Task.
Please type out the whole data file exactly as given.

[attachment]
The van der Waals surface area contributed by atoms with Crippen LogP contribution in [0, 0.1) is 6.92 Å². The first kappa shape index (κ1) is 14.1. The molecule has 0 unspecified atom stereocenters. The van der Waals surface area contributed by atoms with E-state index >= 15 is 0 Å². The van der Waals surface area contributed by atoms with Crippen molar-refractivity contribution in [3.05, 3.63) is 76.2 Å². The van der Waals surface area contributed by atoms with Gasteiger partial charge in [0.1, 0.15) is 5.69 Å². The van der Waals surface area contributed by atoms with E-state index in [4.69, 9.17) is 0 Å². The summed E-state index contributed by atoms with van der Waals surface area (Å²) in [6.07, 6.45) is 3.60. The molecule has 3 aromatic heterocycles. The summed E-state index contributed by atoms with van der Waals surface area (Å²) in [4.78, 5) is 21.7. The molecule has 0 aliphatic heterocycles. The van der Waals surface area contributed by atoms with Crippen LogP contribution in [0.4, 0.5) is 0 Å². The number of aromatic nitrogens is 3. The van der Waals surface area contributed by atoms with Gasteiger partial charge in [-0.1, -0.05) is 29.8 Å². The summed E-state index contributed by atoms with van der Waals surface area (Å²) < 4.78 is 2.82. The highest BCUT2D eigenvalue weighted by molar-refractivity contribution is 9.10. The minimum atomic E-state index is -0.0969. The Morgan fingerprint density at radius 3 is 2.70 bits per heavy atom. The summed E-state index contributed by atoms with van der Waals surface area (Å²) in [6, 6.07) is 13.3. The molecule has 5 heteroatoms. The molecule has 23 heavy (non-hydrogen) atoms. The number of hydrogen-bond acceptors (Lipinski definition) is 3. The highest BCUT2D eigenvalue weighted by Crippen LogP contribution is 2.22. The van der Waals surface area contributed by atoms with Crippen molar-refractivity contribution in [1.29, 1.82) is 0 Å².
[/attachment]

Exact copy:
The van der Waals surface area contributed by atoms with Crippen LogP contribution in [0, 0.1) is 6.92 Å². The first kappa shape index (κ1) is 14.1. The molecule has 0 unspecified atom stereocenters. The van der Waals surface area contributed by atoms with E-state index >= 15 is 0 Å². The van der Waals surface area contributed by atoms with Crippen molar-refractivity contribution in [3.05, 3.63) is 76.2 Å². The van der Waals surface area contributed by atoms with Gasteiger partial charge in [0.1, 0.15) is 5.69 Å². The van der Waals surface area contributed by atoms with E-state index in [4.69, 9.17) is 0 Å². The summed E-state index contributed by atoms with van der Waals surface area (Å²) in [6.07, 6.45) is 3.60. The molecule has 3 aromatic heterocycles. The summed E-state index contributed by atoms with van der Waals surface area (Å²) in [4.78, 5) is 21.7. The molecule has 0 aliphatic heterocycles. The van der Waals surface area contributed by atoms with Crippen LogP contribution in [0.4, 0.5) is 0 Å². The number of aromatic nitrogens is 3. The van der Waals surface area contributed by atoms with Gasteiger partial charge in [-0.1, -0.05) is 29.8 Å². The summed E-state index contributed by atoms with van der Waals surface area (Å²) < 4.78 is 2.82. The highest BCUT2D eigenvalue weighted by molar-refractivity contribution is 9.10. The minimum atomic E-state index is -0.0969. The Morgan fingerprint density at radius 3 is 2.70 bits per heavy atom. The summed E-state index contributed by atoms with van der Waals surface area (Å²) in [6, 6.07) is 13.3. The molecule has 5 heteroatoms. The molecule has 23 heavy (non-hydrogen) atoms. The number of hydrogen-bond acceptors (Lipinski definition) is 3. The highest BCUT2D eigenvalue weighted by Crippen LogP contribution is 2.22. The van der Waals surface area contributed by atoms with Crippen molar-refractivity contribution in [1.29, 1.82) is 0 Å².